Alright your dog meet person off leash. This is one of the reasons its important to follow policy of areas on whether or not your dog can be off leash. If you are in an off leash area then anyone else using that trail is expecting to run into dogs. (If you are doing this in a non off leash area you are being a jerk to the other people using the are and to your dog.) Alright, ideally you see a person approaching again say something happy acknowledging the person and use a word like friend. (it is important to do that because if ever you are nervous about someone and you don't want your dog to instantly feel okay with them you don't use it. Your dog will notice and it will be more on alert.) I recommend teaching your dog a command called "polite" I use it with Stinker (my dog) ALL the time. Polite basically lets the person walk by your dog without your dog approaching them. It is important because although the person should be expecting to see a dog off leash they still may not want to meet your dog. Please also let the person know that your dog is friendly (if your dog is not friendly it has no business being off leash). What friendly means is your dog is not going to attack them or try to bite them unprovoked (aka unless they try to do something really stupid). If your dog approaches them you need to get to it ASAP (don't act panicked) and make sure you keep it moving along. If they want to pet it make sure your dog goes up to them first. I am going to through a quick plug in here YOU SHOULD NEVER PET A DOG UNLESS 1. It has approached you and seems interested in you petting it 2. you have asked the owner 3. the dog knows you are going to pet it. I had one idiot trail runner shoot his hand out to pet stinker last second. I thought he was going to hit her, apparently so did she because she instantly jumped away and growled. He nearly peed himself and I didn't feel bad for a moment. Granted I chastised Stinker for growling, but secretly I did not blame her. Slow movements please with all dogs. Alright again though only let the petting happen for about 5-10 seconds max and express for them to avoid your dog's face. 

Dog meeting another dog on the trail of leash. Keep a sharp eye out. Not everyone's dog should be off leash. let the meet and greet be very short, and keep yourself and your dog moving through it. Somethings to watch for 1. if the dog has a muzzle on please keep your dog moving fast and if at all possible keep your dog from greeting the other dog. 2. if the other dog is on leash do not, if at all possible, let your dog greet it keep your dog moving. The on leash dog may not necessarily be aggressive, but it will feel very nervous by being approached by an off leash dog. Please remember people are hiking with their dogs to get exercise and with a time limit. Keep all interactions between the dogs short to be polite to the other person.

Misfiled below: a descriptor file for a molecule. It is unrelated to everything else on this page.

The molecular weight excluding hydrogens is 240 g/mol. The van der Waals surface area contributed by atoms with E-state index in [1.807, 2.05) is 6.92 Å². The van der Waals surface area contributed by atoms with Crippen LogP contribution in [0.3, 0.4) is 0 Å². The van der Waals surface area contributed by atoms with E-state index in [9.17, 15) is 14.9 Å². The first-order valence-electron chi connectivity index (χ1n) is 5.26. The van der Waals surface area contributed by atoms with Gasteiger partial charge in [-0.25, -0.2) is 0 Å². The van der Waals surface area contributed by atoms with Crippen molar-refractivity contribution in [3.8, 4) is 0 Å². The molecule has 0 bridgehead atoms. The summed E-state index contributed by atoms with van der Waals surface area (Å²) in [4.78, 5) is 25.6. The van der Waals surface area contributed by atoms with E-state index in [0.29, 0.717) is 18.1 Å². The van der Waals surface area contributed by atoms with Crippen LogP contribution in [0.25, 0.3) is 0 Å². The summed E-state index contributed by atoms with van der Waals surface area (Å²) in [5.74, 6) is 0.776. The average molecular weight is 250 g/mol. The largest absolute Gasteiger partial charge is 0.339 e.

MOST dog owners are good about picking up their dog's crap and putting it in a bag. If your not start doing it. It is gross for other people to run into AND it can cause issues as it decays with watersheds and the ecosystem CLEAN IT UP. However, as these to pictures above depict its not just a matter of putting it in a bag. One common breech in etiquette that a lot of owners do make is they leave the bag on the side of the trail with the thought they will grab it on their way back. This is impolite for two reasons 1. the poo is still there and it is an eye sore. Carry the bag with you on your hike. I have known people to have a designated poo backpack or grocery sack the bring so that its not to big of a nuisance to carry, but either way your dog poops it you carry it the rest of the way other people do not need to see you poo filled bag lining the trail. 2. the other big reason is people forget to grab them on their way back. You just completed a long hike I promise one of the last things you are thinking about is picking that bag you dropped off an hour ago. I will state as well that if you see them I do not recommend picking them up for others in case their dog is sick and you somehow get some on you or your dog and also because then it encourages people to be lazy and think some magic poo elf will clean up after them. Don't do it. And most importantly DON"T LEAVE YOUR BAG ON THE SIDE OF THE TRAIL! (bet you don't know how I feel about, huh?)

Other odds and ends

A few other points to keep in mind. 
1. Strive to keep your dog on the trail as much as possible. This keeps your dog and/or you from getting lost in the woods. It also cuts down on issues about dogs causing issues with watersheds (that is as far as I have seen one of the biggest arguments being used with forest service lands about keeping dogs out or on leash). 
2. Do not be shy in giving directions to people on how to interact with your dog.
3. Do not try to discipline someone else's dog. Worry only about your dog. 
4. Do not get upset if someone without a dog is being a bit of jerk. As long as you are following policy they can be a jerk, but it doesn't matter. They are not worth your time. You are in the right. Do not engage with them. 
5. Have fun! Enjoy the beauty in nature!